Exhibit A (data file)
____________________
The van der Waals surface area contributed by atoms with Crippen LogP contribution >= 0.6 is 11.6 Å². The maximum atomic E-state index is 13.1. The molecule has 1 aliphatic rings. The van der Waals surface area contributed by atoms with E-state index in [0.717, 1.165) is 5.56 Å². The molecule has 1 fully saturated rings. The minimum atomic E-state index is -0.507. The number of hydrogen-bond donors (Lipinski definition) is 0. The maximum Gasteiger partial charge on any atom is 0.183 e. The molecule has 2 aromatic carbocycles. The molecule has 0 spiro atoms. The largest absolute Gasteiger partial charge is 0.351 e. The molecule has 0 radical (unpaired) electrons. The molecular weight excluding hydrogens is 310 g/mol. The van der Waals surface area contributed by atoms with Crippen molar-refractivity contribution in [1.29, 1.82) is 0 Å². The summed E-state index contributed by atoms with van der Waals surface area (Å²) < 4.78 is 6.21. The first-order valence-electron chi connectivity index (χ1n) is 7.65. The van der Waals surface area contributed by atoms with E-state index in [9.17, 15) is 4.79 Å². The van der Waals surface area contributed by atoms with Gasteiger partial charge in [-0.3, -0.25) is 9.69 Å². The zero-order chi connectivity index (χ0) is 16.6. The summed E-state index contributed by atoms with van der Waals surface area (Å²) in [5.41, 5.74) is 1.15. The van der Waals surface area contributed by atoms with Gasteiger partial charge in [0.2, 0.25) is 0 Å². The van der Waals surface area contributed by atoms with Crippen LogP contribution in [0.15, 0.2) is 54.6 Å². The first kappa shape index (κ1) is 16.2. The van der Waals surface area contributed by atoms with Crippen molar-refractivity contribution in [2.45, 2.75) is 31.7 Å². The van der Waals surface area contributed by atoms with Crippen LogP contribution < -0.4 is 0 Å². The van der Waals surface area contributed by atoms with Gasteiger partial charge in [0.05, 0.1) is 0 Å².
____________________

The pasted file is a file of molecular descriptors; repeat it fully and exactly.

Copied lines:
The van der Waals surface area contributed by atoms with Crippen LogP contribution >= 0.6 is 11.6 Å². The maximum atomic E-state index is 13.1. The molecule has 1 aliphatic rings. The van der Waals surface area contributed by atoms with E-state index in [0.717, 1.165) is 5.56 Å². The molecule has 1 fully saturated rings. The minimum atomic E-state index is -0.507. The number of hydrogen-bond donors (Lipinski definition) is 0. The maximum Gasteiger partial charge on any atom is 0.183 e. The molecule has 2 aromatic carbocycles. The molecule has 0 spiro atoms. The largest absolute Gasteiger partial charge is 0.351 e. The molecule has 0 radical (unpaired) electrons. The molecular weight excluding hydrogens is 310 g/mol. The van der Waals surface area contributed by atoms with Crippen molar-refractivity contribution in [1.29, 1.82) is 0 Å². The summed E-state index contributed by atoms with van der Waals surface area (Å²) < 4.78 is 6.21. The first-order valence-electron chi connectivity index (χ1n) is 7.65. The van der Waals surface area contributed by atoms with E-state index in [9.17, 15) is 4.79 Å². The van der Waals surface area contributed by atoms with Gasteiger partial charge in [-0.3, -0.25) is 9.69 Å². The zero-order chi connectivity index (χ0) is 16.6. The summed E-state index contributed by atoms with van der Waals surface area (Å²) in [5.41, 5.74) is 1.15. The van der Waals surface area contributed by atoms with Gasteiger partial charge in [0.2, 0.25) is 0 Å². The van der Waals surface area contributed by atoms with Crippen LogP contribution in [0.15, 0.2) is 54.6 Å². The first kappa shape index (κ1) is 16.2. The van der Waals surface area contributed by atoms with Crippen molar-refractivity contribution in [2.45, 2.75) is 31.7 Å². The van der Waals surface area contributed by atoms with Crippen LogP contribution < -0.4 is 0 Å². The van der Waals surface area contributed by atoms with Gasteiger partial charge in [0.05, 0.1) is 0 Å².